One of the great aspects of being an equine veterinarian is that it is never the same day after day or at least that is how I like my days to play out. For example, just the other day we did a molar extraction, followed by a few wellness exams and immunizations, and lastly a pre-purchase exam which leads into “can you figure out why this horse isn’t traveling correctly”.
After my morning coffee in the truck, we drove to our first farm to complete a molar extraction from a horse that had a continuous draining tract from its mandible. Fortunately, we did do previous x-rays that helped to identify the tooth in question in the mandible. After we sedated the horse and flushed the mouth the odor of a bad tooth evoked all five senses. Usually the odor is similar to a swamp. We then did a regional nerve block and a local anesthetic block with lidocaine and created a “balanced” anesthesia protocol. Let me say that a intraoral tooth extraction can be an exercise in patience as well as shear exercise. With the use of a few big tools we extricated the tooth with the infected root from its home. Whewww…. So glad that this extraction was a success. Antibiotics and non-steroidal anti-inflammatories (bute) were provided. A human impression material, that smells like wild berry (mmmmm), was placed in the socket after the extraction to allow for improved healing.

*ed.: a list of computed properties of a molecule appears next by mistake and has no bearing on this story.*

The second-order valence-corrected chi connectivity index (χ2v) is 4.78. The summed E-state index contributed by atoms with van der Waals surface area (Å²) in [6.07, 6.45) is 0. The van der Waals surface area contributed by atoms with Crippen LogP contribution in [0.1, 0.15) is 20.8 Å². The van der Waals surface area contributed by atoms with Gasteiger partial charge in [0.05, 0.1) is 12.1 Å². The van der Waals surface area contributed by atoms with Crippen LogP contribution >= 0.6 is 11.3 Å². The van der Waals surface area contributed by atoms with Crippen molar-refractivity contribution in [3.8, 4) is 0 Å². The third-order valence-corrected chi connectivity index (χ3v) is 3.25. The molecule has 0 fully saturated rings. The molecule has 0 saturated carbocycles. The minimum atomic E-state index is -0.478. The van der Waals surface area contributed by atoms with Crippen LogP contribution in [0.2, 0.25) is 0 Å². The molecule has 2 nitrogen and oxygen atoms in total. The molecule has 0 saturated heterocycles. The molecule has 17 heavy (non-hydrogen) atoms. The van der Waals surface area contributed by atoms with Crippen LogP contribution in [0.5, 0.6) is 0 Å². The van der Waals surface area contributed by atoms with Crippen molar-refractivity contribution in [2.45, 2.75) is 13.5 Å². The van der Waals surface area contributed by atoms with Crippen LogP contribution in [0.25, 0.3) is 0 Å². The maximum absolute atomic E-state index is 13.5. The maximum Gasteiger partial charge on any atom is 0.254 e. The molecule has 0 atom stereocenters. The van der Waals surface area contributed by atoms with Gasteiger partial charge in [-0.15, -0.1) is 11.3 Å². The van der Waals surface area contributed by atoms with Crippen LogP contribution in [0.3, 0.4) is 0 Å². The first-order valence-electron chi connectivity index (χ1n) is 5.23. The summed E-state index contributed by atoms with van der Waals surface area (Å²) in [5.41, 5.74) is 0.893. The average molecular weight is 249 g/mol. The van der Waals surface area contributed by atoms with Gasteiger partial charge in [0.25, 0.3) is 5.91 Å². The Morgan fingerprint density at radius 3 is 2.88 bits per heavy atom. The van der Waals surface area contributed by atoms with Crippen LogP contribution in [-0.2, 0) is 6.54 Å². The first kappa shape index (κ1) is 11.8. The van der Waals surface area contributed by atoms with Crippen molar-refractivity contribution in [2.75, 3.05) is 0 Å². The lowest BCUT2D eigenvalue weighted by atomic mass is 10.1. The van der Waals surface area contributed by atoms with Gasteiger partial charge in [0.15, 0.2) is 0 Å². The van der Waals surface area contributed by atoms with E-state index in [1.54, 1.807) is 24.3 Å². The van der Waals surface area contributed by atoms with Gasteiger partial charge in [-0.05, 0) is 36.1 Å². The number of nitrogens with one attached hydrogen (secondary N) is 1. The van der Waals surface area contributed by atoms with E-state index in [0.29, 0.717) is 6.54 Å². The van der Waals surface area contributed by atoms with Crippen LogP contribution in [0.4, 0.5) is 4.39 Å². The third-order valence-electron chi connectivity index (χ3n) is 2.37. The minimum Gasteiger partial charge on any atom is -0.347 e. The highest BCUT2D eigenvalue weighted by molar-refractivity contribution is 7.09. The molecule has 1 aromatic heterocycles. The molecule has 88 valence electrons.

We sped off to our next appointment. A little truck time helped cool us off in the summer heat and humidity. The day was young. Our next appointment provided us a chance do our wellness exams on a few horses along with their immunizations. These exams can be very important to help recognize general health, feet, teeth, or other issues. After looking over the horses and deciding who needed dentals (floats) sooner than later, we drew blood for a horse that most likely has Cushings. Oftentimes you will notice a Cushings horse by the excessive amount of hair remaining on the body mid-summer and a thinner frame compared to the previous year.
Lastly, we traveled to do a prepurchase examination on a 5 year old gelding. The exam went well other than trying to apply some alcohol over the girth to do a mobile EKG on the patient. The alcohol apparently triggered the hind foot to quickly move forward. You always have to be vigilant when doing an exam! A handful of blood draws and pictures for our digital coggins were next followed by the mysterious lameness. The complaint was that the horse did not want to move in a straight line under saddle. A good lameness exam with palpation and flexions followed by a chiropractic exam led to an oral exam. Viola!! The teeth had been the issue. The very rear bottom molars were excessively tall (caudal hooks) and needed to be corrected. Thank goodness to modern equine dentistry, we were able to use our battery operated float to smooth down those forgotten molars. What a good day…